As anyone who witnessed Manny Pacquiao's loss to the pecking hands of Tim Bradley well knows, decisions in boxing are made by the fans when the judges falter. For his controversial loss, Pacquiao was handed another marquee big money bout while Bradley had to fight for his [boxing] life in a brutal slugfest with the relatively unknown Ruslan Provodnikov.
Argenis “La Tormenta” Mendez (pictured above) and the challenger for his IBF super featherweight belt, Arash Usmanee, both know a thing or two about controversial decisions heading into their primetime showdown on ESPN's Friday Night Fights on August 23rd in Verona, NY.
There’s every reason to expect both fighters to stay aggressive and look to earn a decisive KO victory on Friday night for the inaugural bout on Mike Tyson’s newly-launched Iron Mike Productions.
Although “the same, old disgraceful” judges claimed Usmanee lost his match on the Cuban Rances Barthelemy's home soil in South Florida early this year, his entertaining work in the trenches won him favor in the form of a return to national television and a shot at a championship.
Mendez, on the other hand, is coming off a dominating revenge victory against Juan Carlos Salgado, on whose home territory in Mexico City, Mendez was given his career’s second questionable loss in 2011 – the first was a split decision in 2008.
No boxer who suffers a bad decision regrets not going for the knockout. Given a second chance, Mendez beat Salgado down into the dust of the fourth round in their March rematch.
Mendez is the clear favorite. His hand speed, his cat-like smoothness of movement, and his runway looks are downright Suagry. He's never been down (neither has Usmanee, for that matter), he's fought bigger names, he's younger and has 20 rounds more experience as a pro.
For some, Usmanee's athletic tool box reflects the sport's overall lack of master carpenters; a reminder that the elite athletes who used to populate the ring are seeking fortune elsewhere. His style is lurching, his power is mediocre. His hand speed is underwhelming, his footwork is sloppy at times. But, as it has been said about certain fighters a million times since antiquity, the kid's got heart.
Hardly a kid at the sturdy age of 31, Usmanee has lived the prerequisite hard life required of boxing's great chins. As the story goes, Usmanee witnessed his father's death by Soviet warhead as a child, and made it out of his native Afghanistan around age 12, bearing passage to Alberta, Canada.
After an amateur career with the Canadian national team, he turned pro in 2009 and moved to Montreal to join a flourishing postcolonial scene of ex-pat boxers from everywhere, among whom, light heavyweight champ Adonis Stevenson is one. You can expect a home-ish crowd for Usmanee in Verona, a mere four and half hour drive from Montreal.
His grit, stamina (his twelfth round against Barthelemy was a hair-raising, three minute burst of energy), and chin will exact no small amount of blood, sweat, and tears from Mendez. Mendez has the tendency to fight in bursts and then look to clinch his partner for a few seconds respite to recharge the batteries.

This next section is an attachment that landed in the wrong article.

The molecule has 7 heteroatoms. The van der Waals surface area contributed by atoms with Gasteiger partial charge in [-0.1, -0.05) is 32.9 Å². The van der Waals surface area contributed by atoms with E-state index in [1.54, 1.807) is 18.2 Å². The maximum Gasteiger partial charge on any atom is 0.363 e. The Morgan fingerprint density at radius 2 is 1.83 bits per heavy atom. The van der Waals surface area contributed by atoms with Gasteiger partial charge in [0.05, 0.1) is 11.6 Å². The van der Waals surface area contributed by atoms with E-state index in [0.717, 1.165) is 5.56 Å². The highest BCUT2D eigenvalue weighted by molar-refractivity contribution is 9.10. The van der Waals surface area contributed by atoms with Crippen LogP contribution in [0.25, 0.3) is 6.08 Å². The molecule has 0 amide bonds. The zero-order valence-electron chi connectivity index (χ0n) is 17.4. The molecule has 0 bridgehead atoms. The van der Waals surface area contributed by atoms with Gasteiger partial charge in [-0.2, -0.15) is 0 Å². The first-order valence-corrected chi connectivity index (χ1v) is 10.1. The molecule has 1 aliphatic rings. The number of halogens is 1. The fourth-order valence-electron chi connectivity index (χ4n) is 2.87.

And that's where Usmanee might have a strategic advantage. We saw in his fight against Barthelemy where he was getting stuffed with jabs through the first two rounds, he changed his approach and neutralized it perfectly. The longer the fight goes, the better chance Usmanee will have to use his endurance and ring smarts to keep Mendez guessing.
In interviews, he speaks near fluent Canadian; his humility is reminiscent of a hockey player. “God willing, if it's my destiny to be a world champion, I'll be a world champ,” he told a Quebecois radio station.
During the same interview, he might have let a piece of his strategy slip when speaking about Argenis Mendez: “He's slick. He wants to box, he wants to look pretty. He wants to stand around and do everything at his own time. He's probably the toughest guy for me to fight right now.” He clearly wants to disrupt Mendez and plans to counter in between flurries when he’s admiring his own work.
And even though he won't have to worry as much about fighting on another fighter's home turf, he's still hungry for a decisive win. “I wanna knock them all out, like, I wanna be like Tyson. I want to knock out everybody. But it doesn't go like that, he knows that, he comes to fight, he's not just gonna let me knock him out. I'm going to try, going to try a lot harder than my last fight.”
Well, Tyson will be ringside.
The co-feature on the undercard of Mike Tyson's promotional debut is a WBA interim featherweight title bout featuring another quick-punching Dominican prospect Claudio “The Matrix” Marrero (14-0-0, KO 11) against the KO-threat Jesus Marcelo Andres Cuellar (22-1-0, KO 18).
It'll mark the first time Cuellar has fought in North America, and the first time he has fought outside of Argentina since 2008. It appears to be a big step up in competition and exposure for the 26 year-old from Buenos Aires, who has shown some heavy punching ability but has never performed on Marrero's level.
The 24-year-old Marrero, like his countryman Argenis Mendez, is a prospect in Tyson's nascent stable and his matchup with Cuellar has all the looks of an easy victory to set the stage for something bigger down the line.
Rounding out the undercard are a couple ten rounders with featherweights Alexei Collado (16-0, KO 15) and Hugo Partida (19-4-2, KO 15) and welterweights Ed Paredes (33-3-1, KO 22) and Noe Bolanos (24-8-1, KO 16); a six-rounder with undefeated middleweight Antoine Douglas (8-0, 6 KO) vs. Rochester, New York’s Russell Jordan (15-10, 10 KO), and junior lightweights Albert Bell and Angel Siguenza for four rounds in what will be only the second pro fight for each fighter.
Who will win #HOPKINSKOVALEV